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Each chord/scale symbol (C7, C , C?+4, etc.) represents a series of tones which th
e improvisor can use when improvising or soloing. These series of tones have tra
ditionally been called scales. The scales listed here are the ones I most often
hear musicians play. I have listed the Scale Syllabus in the key of C Concert so
you can have a frame of reference and can compare the similarities and differen
ces between the various chords/scales.
This SCALE SYLLABUS is intended to give the improvisor a variety of scale choice
s which may be used over any chord - major, minor, dominant 7th, half-diminished
, diminished and suspended 4. Western music, especially jazz and pop, uses major
, dominant 7th, Dorian minor and Blues scales and chords more than any other. Sc
ales and chords used less often are the half-diminished, diminished and suspende
d 4. If we agree on these five chord/scale families as being the most predominan
t, then we can set up categories and list substitute scales beneath each heading
... see the Scale Syllabus page. You should also check out Volume 26 "The Scale
Syllabus" for more help with scales.
Each category begins with the scale most closely resembling the chord/scale symb
ol given to the left. The scales are arranged according to the degree of dissona
nce they produce in relation to the basic chord/scale sound. Scales near the top
of each category will sound mild or consonant. Scale choices further down the l
ist will become increasingly tense or dissonant. Each player is urged to start w
ith the scales at the top and with practice and experimentation gradually work h
is way down the list to the more dissonant or tension-producing scales. You shou
ld work with a new scale sound on your instrument until your ears and fingers be
come comfortable with all the tones in the scale. Also try singing the scale wit
h your voice. Improvise with your voice over the scale you are learning and then
reproduce on your instrument what your voice has created.
Music is made of tension and release. Scale tones produce either tension or rela
xation. The improvisor's ability to control the amount and frequency of tension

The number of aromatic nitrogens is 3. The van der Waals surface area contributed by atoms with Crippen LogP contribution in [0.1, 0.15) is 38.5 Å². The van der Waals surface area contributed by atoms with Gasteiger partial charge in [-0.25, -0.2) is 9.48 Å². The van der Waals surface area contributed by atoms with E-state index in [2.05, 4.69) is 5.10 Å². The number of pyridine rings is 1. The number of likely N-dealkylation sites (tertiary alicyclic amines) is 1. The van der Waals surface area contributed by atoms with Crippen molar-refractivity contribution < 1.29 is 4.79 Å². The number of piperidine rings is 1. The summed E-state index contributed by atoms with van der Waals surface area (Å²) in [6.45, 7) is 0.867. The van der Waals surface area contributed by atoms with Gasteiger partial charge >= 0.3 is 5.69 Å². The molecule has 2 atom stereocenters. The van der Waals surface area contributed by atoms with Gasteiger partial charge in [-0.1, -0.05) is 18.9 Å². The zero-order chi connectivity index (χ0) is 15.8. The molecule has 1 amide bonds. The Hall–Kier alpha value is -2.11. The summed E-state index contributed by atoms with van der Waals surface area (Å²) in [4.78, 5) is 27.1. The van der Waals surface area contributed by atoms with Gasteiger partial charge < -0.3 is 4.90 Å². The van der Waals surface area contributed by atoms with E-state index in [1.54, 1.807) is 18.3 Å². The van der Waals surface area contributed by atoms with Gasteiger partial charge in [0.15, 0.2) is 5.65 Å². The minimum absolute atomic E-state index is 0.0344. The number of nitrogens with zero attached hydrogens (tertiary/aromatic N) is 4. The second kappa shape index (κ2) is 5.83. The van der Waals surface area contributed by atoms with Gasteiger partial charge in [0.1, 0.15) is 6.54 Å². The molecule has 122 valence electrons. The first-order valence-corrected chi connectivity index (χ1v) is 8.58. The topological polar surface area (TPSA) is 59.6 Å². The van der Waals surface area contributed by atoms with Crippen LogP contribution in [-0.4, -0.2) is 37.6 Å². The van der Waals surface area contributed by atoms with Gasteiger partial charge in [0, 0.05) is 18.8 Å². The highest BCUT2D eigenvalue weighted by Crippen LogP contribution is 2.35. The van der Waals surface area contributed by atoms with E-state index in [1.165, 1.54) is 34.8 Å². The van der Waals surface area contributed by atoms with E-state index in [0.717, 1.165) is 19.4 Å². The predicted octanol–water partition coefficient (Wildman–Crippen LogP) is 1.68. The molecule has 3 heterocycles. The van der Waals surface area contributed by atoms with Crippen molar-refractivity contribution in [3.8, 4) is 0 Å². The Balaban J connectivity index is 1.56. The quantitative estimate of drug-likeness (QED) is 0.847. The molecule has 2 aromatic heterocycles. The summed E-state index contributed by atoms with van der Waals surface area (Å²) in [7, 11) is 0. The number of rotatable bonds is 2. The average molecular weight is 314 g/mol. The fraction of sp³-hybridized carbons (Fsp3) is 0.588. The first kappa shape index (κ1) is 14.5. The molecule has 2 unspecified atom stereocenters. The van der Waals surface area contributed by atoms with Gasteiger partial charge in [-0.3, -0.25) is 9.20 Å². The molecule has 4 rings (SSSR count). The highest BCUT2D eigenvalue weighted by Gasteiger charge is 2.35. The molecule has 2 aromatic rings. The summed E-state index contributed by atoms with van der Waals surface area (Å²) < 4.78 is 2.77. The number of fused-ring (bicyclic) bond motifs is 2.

and release will, in large measure, determine whether he is successful in commun
icating to the listener. Remember - you, the player, are also a listener! Read V
olume 1 JAZZ: How To Play And Improvise for a more detailed explanation of tensi
on and release in melodic development.
Any of the various practice procedures and patterns listed in Volumes 1, 2, 3, 2
1, 24 or 84 can be applied to any of the scale choices listed in this Scale Syll
abus. Needless to say, any scale you want to learn should be transposed and prac
ticed in all twelve keys. The column on whole and half step construction I have
listed for each scale on the syllabus should prove helpful when transposing a sc
ale to any of the twelve keys.
For additional information on scale substitution, I recommend Scales for Jazz Im
provisation by Dan Haerle, Jazz Improvisation by David Baker, Patterns for Jazz
(Treble-Clef or Bass Clef) and Complete Method for Jazz Improvisation by Jerry C
oker, and Repository of Scales & Melodic Patterns by Yusef Lateef. These books a
re available from your favorite music source or visit www.jazzbooks.com for more
Several Play-A-Long sets offer you an opportunity to practice the various scales
in all twelve keys. They are: Vol. 24 Major & Minor; Vol. 84 Dominant 7th Worko
ut; Vol.21 Gettin It Together; and Vol.16 Turnarounds, Cycles & II/V7 s. You might
also check out the Play-A-Longs which have tunes in all keys: Vol. 42 Blues In A
ll Keys; Vol. 47 Rhythm In All Keys; Vol. 57 Minor Blues In All Keys; and two mo
re volumes, Vol. 67 Tune Up and Vol. 68 Giant Steps - each has several classic t
unes in all twelve keys.
Scales and chords are the backbone of our music and the better you equip yoursel
f, the more fun you will have playing music.